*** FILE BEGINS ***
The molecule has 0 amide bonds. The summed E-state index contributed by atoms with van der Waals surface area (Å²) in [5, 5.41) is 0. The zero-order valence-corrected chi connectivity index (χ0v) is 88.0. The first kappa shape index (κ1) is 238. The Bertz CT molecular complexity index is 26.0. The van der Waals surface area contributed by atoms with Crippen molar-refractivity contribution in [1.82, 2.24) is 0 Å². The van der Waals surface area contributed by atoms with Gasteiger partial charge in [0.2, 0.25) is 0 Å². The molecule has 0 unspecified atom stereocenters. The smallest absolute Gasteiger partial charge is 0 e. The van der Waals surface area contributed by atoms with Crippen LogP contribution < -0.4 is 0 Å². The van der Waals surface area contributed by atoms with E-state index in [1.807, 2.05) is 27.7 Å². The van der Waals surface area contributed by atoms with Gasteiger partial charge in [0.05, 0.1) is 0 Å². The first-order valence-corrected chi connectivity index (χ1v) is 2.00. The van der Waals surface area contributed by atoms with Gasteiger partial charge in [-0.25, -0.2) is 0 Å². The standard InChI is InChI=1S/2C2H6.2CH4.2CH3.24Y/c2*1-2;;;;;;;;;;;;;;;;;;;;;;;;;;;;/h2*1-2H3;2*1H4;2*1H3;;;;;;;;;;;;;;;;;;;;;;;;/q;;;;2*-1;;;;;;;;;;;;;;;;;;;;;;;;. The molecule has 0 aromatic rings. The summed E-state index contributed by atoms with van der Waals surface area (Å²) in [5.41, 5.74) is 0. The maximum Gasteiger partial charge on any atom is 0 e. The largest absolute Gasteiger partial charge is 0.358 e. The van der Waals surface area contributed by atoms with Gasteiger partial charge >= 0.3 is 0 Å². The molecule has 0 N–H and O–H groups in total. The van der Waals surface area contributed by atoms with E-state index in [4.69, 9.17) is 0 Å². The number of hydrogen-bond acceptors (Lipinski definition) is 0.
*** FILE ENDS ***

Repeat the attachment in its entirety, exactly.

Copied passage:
The molecule has 0 amide bonds. The summed E-state index contributed by atoms with van der Waals surface area (Å²) in [5, 5.41) is 0. The zero-order valence-corrected chi connectivity index (χ0v) is 88.0. The first kappa shape index (κ1) is 238. The Bertz CT molecular complexity index is 26.0. The van der Waals surface area contributed by atoms with Crippen molar-refractivity contribution in [1.82, 2.24) is 0 Å². The van der Waals surface area contributed by atoms with Gasteiger partial charge in [0.2, 0.25) is 0 Å². The molecule has 0 unspecified atom stereocenters. The smallest absolute Gasteiger partial charge is 0 e. The van der Waals surface area contributed by atoms with Crippen LogP contribution < -0.4 is 0 Å². The van der Waals surface area contributed by atoms with E-state index in [1.807, 2.05) is 27.7 Å². The van der Waals surface area contributed by atoms with Gasteiger partial charge in [0.05, 0.1) is 0 Å². The first-order valence-corrected chi connectivity index (χ1v) is 2.00. The van der Waals surface area contributed by atoms with Gasteiger partial charge in [-0.25, -0.2) is 0 Å². The standard InChI is InChI=1S/2C2H6.2CH4.2CH3.24Y/c2*1-2;;;;;;;;;;;;;;;;;;;;;;;;;;;;/h2*1-2H3;2*1H4;2*1H3;;;;;;;;;;;;;;;;;;;;;;;;/q;;;;2*-1;;;;;;;;;;;;;;;;;;;;;;;;. The molecule has 0 aromatic rings. The summed E-state index contributed by atoms with van der Waals surface area (Å²) in [5.41, 5.74) is 0. The maximum Gasteiger partial charge on any atom is 0 e. The largest absolute Gasteiger partial charge is 0.358 e. The van der Waals surface area contributed by atoms with Gasteiger partial charge >= 0.3 is 0 Å². The molecule has 0 N–H and O–H groups in total. The van der Waals surface area contributed by atoms with E-state index in [4.69, 9.17) is 0 Å². The number of hydrogen-bond acceptors (Lipinski definition) is 0.